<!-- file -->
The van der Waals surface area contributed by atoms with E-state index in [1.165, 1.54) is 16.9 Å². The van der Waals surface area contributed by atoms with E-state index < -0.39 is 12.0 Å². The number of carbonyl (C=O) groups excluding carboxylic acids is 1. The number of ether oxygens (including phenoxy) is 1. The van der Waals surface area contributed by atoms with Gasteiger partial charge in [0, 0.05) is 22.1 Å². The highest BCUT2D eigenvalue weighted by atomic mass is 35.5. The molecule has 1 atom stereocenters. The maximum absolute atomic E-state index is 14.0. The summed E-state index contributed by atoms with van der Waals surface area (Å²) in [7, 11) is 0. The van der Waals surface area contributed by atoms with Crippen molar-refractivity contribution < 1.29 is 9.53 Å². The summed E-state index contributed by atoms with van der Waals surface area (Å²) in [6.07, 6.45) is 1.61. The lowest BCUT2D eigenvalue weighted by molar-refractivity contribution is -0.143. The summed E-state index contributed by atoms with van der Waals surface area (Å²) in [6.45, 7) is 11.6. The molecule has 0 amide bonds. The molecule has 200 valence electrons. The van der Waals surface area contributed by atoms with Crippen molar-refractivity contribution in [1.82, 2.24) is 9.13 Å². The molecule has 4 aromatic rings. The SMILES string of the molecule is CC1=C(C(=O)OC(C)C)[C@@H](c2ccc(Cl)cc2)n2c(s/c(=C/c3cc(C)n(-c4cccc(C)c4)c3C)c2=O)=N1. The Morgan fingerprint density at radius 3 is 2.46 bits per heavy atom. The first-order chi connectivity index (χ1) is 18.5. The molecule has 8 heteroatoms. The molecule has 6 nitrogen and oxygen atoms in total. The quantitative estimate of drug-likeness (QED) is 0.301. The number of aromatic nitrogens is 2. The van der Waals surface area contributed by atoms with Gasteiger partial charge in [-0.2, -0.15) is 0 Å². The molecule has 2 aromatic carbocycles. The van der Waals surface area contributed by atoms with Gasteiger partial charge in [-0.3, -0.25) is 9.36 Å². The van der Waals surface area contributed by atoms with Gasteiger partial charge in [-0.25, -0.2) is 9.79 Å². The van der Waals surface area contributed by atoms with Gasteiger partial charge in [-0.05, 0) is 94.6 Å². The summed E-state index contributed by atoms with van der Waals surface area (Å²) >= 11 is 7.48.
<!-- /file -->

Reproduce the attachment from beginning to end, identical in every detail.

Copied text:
The van der Waals surface area contributed by atoms with E-state index in [1.165, 1.54) is 16.9 Å². The van der Waals surface area contributed by atoms with E-state index < -0.39 is 12.0 Å². The number of carbonyl (C=O) groups excluding carboxylic acids is 1. The number of ether oxygens (including phenoxy) is 1. The van der Waals surface area contributed by atoms with Gasteiger partial charge in [0, 0.05) is 22.1 Å². The highest BCUT2D eigenvalue weighted by atomic mass is 35.5. The molecule has 1 atom stereocenters. The maximum absolute atomic E-state index is 14.0. The summed E-state index contributed by atoms with van der Waals surface area (Å²) in [7, 11) is 0. The van der Waals surface area contributed by atoms with Crippen molar-refractivity contribution < 1.29 is 9.53 Å². The summed E-state index contributed by atoms with van der Waals surface area (Å²) in [6.07, 6.45) is 1.61. The lowest BCUT2D eigenvalue weighted by molar-refractivity contribution is -0.143. The summed E-state index contributed by atoms with van der Waals surface area (Å²) in [6.45, 7) is 11.6. The molecule has 0 amide bonds. The molecule has 200 valence electrons. The van der Waals surface area contributed by atoms with Crippen molar-refractivity contribution in [1.82, 2.24) is 9.13 Å². The molecule has 4 aromatic rings. The SMILES string of the molecule is CC1=C(C(=O)OC(C)C)[C@@H](c2ccc(Cl)cc2)n2c(s/c(=C/c3cc(C)n(-c4cccc(C)c4)c3C)c2=O)=N1. The Morgan fingerprint density at radius 3 is 2.46 bits per heavy atom. The first-order chi connectivity index (χ1) is 18.5. The molecule has 8 heteroatoms. The molecule has 6 nitrogen and oxygen atoms in total. The quantitative estimate of drug-likeness (QED) is 0.301. The number of aromatic nitrogens is 2. The van der Waals surface area contributed by atoms with Gasteiger partial charge in [-0.2, -0.15) is 0 Å². The molecule has 2 aromatic carbocycles. The van der Waals surface area contributed by atoms with Gasteiger partial charge in [-0.3, -0.25) is 9.36 Å². The van der Waals surface area contributed by atoms with Gasteiger partial charge in [-0.25, -0.2) is 9.79 Å². The van der Waals surface area contributed by atoms with Gasteiger partial charge in [-0.05, 0) is 94.6 Å². The summed E-state index contributed by atoms with van der Waals surface area (Å²) >= 11 is 7.48.